Earworm, virtual reality projects win top prizes at 2021 Texas Research Showdown

Mae Hutchison

Research projects studying earworms and using virtual reality for patients with Lou Gehrig’s disease, also called ALS, took the top prizes at a recent UT undergraduate research competition.  

Neuroscience freshman Zoe Lalji and psychology senior Destiny Gonzales won first place in the STEM and humanities categories, respectively, at the 2021 Texas Research Showdown, an undergraduate competition for research communication where students submit videos explaining their research to a general audience. The winners will receive $2,000 from the Office of Undergraduate Research.

Lalji’s video submission showcased her research using technology to provide accessible experiences for ALS patients where they can talk and interact in a virtual reality environment.

Lalji said in her presentation that she was inspired to pursue this research because of her father’s experience after being diagnosed with ALS, which affects patients’ nerve cells controlling voluntary muscle movements, according to Mayo Clinic. 

“It would mean everything for him to be able to enter a world where he can move again, albeit through a virtual avatar,” Lalji said.

Gonzales presented her research studying the effects of musical earworms or, the effects of getting a song stuck in your head, on auditory tasks and the parallel between earworms and intrusive thoughts. Gonzales said she was drawn to this topic because it combined her interest in music with her psychology studies.

“(Music and psychology) were two integral parts of my identity,” Gonzales said. “I really wanted to be able to help people in the area through the things that I’m passionate about.”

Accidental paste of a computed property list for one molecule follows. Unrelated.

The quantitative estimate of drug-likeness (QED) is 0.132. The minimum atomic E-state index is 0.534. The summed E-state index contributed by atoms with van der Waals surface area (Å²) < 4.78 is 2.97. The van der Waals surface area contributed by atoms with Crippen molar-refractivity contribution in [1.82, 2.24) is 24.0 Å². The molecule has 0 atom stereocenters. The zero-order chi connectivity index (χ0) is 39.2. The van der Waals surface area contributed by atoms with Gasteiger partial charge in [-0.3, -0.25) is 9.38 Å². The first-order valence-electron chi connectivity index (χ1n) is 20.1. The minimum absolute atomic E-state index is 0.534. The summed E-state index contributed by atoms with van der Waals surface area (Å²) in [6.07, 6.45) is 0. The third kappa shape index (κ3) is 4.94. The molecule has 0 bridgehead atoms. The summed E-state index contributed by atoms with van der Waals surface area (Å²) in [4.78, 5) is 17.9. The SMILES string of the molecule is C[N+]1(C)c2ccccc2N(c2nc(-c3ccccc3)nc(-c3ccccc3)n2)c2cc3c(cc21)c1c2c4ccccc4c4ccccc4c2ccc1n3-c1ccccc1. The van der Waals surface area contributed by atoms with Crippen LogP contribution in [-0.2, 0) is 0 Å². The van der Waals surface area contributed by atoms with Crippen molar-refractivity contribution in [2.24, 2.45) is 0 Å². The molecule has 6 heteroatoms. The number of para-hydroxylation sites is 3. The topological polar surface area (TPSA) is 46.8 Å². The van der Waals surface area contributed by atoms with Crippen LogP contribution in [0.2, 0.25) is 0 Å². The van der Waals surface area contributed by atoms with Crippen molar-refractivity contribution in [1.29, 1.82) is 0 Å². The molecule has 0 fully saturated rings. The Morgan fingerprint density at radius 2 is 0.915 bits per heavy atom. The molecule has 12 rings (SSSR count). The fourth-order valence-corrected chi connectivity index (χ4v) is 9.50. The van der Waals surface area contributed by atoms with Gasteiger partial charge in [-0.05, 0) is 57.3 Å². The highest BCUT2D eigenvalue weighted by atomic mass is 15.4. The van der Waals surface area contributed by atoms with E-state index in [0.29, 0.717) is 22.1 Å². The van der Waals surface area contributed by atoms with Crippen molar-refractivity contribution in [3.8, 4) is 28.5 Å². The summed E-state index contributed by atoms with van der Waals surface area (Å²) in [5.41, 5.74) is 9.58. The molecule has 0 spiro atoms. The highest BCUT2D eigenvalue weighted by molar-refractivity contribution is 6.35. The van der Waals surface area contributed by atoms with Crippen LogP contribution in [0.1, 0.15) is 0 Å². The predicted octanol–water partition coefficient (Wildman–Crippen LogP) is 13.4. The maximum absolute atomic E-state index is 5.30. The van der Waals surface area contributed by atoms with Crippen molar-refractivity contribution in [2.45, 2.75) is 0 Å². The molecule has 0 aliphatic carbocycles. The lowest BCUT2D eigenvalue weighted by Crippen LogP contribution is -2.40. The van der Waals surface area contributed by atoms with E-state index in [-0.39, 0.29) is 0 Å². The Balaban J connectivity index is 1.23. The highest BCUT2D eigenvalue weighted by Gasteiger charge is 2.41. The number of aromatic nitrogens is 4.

Video submissions are judged on four criteria: capturing the audience’s attention, explaining methods, merit of the research and accessibility to a general audience, said Jeanette Herman, assistant dean for academic initiatives in the School of Undergraduate Studies. 

Herman, one of the judges for the competition this year, said the goal of the showdown was to communicate the value of research in a way that is accessible to a broad audience, not just topic experts. 

 Robert Reichle, director of the Office of Undergraduate Research, said that while the competition is for undergraduates, students can share their winnings with their research labs and mentors. Reichle said all the researchers in the competition had faculty mentorship over their projects.  

“All of the projects have a faculty mentor involved in one way or another because pretty much all research does and should,” Reichle said. 

 Gonzales said her mentors trained her with cognitive neuroscience knowledge and allowed her to incorporate her interest in music into the project.

She said practicing presenting her research to friends and family who weren’t familiar with her work and storyboarding the presentation were helpful as she prepared for the competition. 

“The main thought going into this is, ‘How can I make sure that this (research) has an impact?’” Gonzales said. “That’s why science communication is so powerful and so necessary.”